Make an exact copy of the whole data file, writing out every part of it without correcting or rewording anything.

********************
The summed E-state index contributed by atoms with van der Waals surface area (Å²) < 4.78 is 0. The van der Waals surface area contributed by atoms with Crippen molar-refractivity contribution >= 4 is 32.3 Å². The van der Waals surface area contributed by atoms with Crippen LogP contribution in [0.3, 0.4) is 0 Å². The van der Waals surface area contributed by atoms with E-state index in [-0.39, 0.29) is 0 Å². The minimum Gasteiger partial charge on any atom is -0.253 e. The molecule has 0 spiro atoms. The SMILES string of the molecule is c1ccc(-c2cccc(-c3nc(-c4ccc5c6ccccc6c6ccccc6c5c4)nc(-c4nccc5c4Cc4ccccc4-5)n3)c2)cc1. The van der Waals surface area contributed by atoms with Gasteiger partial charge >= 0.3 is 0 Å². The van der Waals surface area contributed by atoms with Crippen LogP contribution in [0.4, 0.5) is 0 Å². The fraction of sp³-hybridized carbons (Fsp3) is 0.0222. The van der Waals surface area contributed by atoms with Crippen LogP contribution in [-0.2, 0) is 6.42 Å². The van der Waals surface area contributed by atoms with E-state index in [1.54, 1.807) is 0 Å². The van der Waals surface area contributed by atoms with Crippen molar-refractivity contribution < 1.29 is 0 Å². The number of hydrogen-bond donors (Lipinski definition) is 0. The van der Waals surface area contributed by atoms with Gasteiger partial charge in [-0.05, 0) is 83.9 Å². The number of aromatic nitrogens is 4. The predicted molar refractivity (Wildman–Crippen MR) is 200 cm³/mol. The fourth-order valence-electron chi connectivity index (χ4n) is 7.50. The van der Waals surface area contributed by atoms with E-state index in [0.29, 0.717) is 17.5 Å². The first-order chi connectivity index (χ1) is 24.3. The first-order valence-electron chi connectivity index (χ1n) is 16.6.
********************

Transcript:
The summed E-state index contributed by atoms with van der Waals surface area (Å²) < 4.78 is 0. The van der Waals surface area contributed by atoms with Crippen molar-refractivity contribution >= 4 is 32.3 Å². The van der Waals surface area contributed by atoms with Crippen LogP contribution in [0.3, 0.4) is 0 Å². The van der Waals surface area contributed by atoms with E-state index in [-0.39, 0.29) is 0 Å². The minimum Gasteiger partial charge on any atom is -0.253 e. The molecule has 0 spiro atoms. The SMILES string of the molecule is c1ccc(-c2cccc(-c3nc(-c4ccc5c6ccccc6c6ccccc6c5c4)nc(-c4nccc5c4Cc4ccccc4-5)n3)c2)cc1. The van der Waals surface area contributed by atoms with Gasteiger partial charge >= 0.3 is 0 Å². The van der Waals surface area contributed by atoms with Crippen LogP contribution in [0.4, 0.5) is 0 Å². The fraction of sp³-hybridized carbons (Fsp3) is 0.0222. The van der Waals surface area contributed by atoms with Crippen LogP contribution in [-0.2, 0) is 6.42 Å². The van der Waals surface area contributed by atoms with E-state index in [1.54, 1.807) is 0 Å². The van der Waals surface area contributed by atoms with Crippen molar-refractivity contribution < 1.29 is 0 Å². The number of hydrogen-bond donors (Lipinski definition) is 0. The van der Waals surface area contributed by atoms with Gasteiger partial charge in [-0.05, 0) is 83.9 Å². The number of aromatic nitrogens is 4. The predicted molar refractivity (Wildman–Crippen MR) is 200 cm³/mol. The fourth-order valence-electron chi connectivity index (χ4n) is 7.50. The van der Waals surface area contributed by atoms with E-state index in [0.29, 0.717) is 17.5 Å². The first-order chi connectivity index (χ1) is 24.3. The first-order valence-electron chi connectivity index (χ1n) is 16.6.